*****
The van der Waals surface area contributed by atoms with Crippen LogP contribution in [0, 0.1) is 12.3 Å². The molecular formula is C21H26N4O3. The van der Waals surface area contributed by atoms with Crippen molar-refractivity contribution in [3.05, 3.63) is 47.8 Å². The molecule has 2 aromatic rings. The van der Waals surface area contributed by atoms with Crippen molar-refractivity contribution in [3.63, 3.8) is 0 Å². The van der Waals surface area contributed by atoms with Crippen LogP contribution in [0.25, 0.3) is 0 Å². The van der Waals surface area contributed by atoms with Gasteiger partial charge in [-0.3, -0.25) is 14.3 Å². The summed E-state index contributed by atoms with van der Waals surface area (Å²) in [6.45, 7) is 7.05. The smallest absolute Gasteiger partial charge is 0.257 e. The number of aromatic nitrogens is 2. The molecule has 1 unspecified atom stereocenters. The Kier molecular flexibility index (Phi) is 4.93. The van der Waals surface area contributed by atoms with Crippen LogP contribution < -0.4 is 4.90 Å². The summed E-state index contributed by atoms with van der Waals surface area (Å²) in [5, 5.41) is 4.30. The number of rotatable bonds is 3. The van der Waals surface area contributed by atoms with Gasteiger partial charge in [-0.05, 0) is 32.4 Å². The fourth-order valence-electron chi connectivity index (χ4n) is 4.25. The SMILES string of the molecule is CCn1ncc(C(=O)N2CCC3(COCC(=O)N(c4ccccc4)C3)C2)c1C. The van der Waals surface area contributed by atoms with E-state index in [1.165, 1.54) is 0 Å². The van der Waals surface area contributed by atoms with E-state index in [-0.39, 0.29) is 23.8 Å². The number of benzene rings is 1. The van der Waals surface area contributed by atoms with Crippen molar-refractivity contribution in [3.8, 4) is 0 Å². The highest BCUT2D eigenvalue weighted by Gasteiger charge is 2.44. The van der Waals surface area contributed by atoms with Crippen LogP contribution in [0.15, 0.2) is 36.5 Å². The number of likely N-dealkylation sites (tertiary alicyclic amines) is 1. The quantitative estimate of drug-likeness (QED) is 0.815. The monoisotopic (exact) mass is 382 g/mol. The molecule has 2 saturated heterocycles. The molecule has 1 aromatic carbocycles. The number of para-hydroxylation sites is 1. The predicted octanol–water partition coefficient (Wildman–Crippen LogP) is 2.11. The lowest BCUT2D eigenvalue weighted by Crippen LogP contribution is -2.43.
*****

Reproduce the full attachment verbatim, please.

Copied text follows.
The van der Waals surface area contributed by atoms with Crippen LogP contribution in [0, 0.1) is 12.3 Å². The molecular formula is C21H26N4O3. The van der Waals surface area contributed by atoms with Crippen molar-refractivity contribution in [3.05, 3.63) is 47.8 Å². The molecule has 2 aromatic rings. The van der Waals surface area contributed by atoms with Crippen molar-refractivity contribution in [3.63, 3.8) is 0 Å². The van der Waals surface area contributed by atoms with Crippen LogP contribution in [0.25, 0.3) is 0 Å². The van der Waals surface area contributed by atoms with Gasteiger partial charge in [-0.3, -0.25) is 14.3 Å². The summed E-state index contributed by atoms with van der Waals surface area (Å²) in [6.45, 7) is 7.05. The smallest absolute Gasteiger partial charge is 0.257 e. The number of aromatic nitrogens is 2. The molecule has 1 unspecified atom stereocenters. The Kier molecular flexibility index (Phi) is 4.93. The van der Waals surface area contributed by atoms with Crippen LogP contribution < -0.4 is 4.90 Å². The summed E-state index contributed by atoms with van der Waals surface area (Å²) in [5, 5.41) is 4.30. The number of rotatable bonds is 3. The van der Waals surface area contributed by atoms with Gasteiger partial charge in [-0.05, 0) is 32.4 Å². The fourth-order valence-electron chi connectivity index (χ4n) is 4.25. The SMILES string of the molecule is CCn1ncc(C(=O)N2CCC3(COCC(=O)N(c4ccccc4)C3)C2)c1C. The van der Waals surface area contributed by atoms with E-state index in [1.165, 1.54) is 0 Å². The van der Waals surface area contributed by atoms with E-state index in [-0.39, 0.29) is 23.8 Å². The number of benzene rings is 1. The van der Waals surface area contributed by atoms with Crippen molar-refractivity contribution in [3.8, 4) is 0 Å². The highest BCUT2D eigenvalue weighted by Gasteiger charge is 2.44. The van der Waals surface area contributed by atoms with Crippen LogP contribution in [0.15, 0.2) is 36.5 Å². The number of likely N-dealkylation sites (tertiary alicyclic amines) is 1. The quantitative estimate of drug-likeness (QED) is 0.815. The monoisotopic (exact) mass is 382 g/mol. The molecule has 2 saturated heterocycles. The molecule has 1 aromatic carbocycles. The number of para-hydroxylation sites is 1. The predicted octanol–water partition coefficient (Wildman–Crippen LogP) is 2.11. The lowest BCUT2D eigenvalue weighted by Crippen LogP contribution is -2.43.